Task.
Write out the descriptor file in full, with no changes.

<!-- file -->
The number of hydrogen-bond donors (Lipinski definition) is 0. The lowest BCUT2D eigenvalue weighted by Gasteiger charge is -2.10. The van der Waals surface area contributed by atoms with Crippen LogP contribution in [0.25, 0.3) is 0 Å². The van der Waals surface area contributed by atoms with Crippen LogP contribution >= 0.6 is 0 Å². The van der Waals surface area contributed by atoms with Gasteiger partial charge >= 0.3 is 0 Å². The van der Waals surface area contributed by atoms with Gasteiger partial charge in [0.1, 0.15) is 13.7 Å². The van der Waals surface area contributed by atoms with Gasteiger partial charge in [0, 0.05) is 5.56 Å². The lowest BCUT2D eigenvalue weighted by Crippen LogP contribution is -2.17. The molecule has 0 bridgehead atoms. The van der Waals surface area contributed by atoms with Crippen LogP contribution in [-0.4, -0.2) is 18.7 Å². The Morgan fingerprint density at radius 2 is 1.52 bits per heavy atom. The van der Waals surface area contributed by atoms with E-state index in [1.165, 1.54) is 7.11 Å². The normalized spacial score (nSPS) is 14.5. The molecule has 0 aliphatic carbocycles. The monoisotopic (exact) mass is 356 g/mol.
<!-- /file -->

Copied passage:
The number of hydrogen-bond donors (Lipinski definition) is 0. The lowest BCUT2D eigenvalue weighted by Gasteiger charge is -2.10. The van der Waals surface area contributed by atoms with Crippen LogP contribution in [0.25, 0.3) is 0 Å². The van der Waals surface area contributed by atoms with Crippen LogP contribution >= 0.6 is 0 Å². The van der Waals surface area contributed by atoms with Gasteiger partial charge >= 0.3 is 0 Å². The van der Waals surface area contributed by atoms with Gasteiger partial charge in [0.1, 0.15) is 13.7 Å². The van der Waals surface area contributed by atoms with Gasteiger partial charge in [0, 0.05) is 5.56 Å². The lowest BCUT2D eigenvalue weighted by Crippen LogP contribution is -2.17. The molecule has 0 bridgehead atoms. The van der Waals surface area contributed by atoms with Crippen LogP contribution in [-0.4, -0.2) is 18.7 Å². The Morgan fingerprint density at radius 2 is 1.52 bits per heavy atom. The van der Waals surface area contributed by atoms with E-state index in [1.165, 1.54) is 7.11 Å². The normalized spacial score (nSPS) is 14.5. The molecule has 0 aliphatic carbocycles. The monoisotopic (exact) mass is 356 g/mol.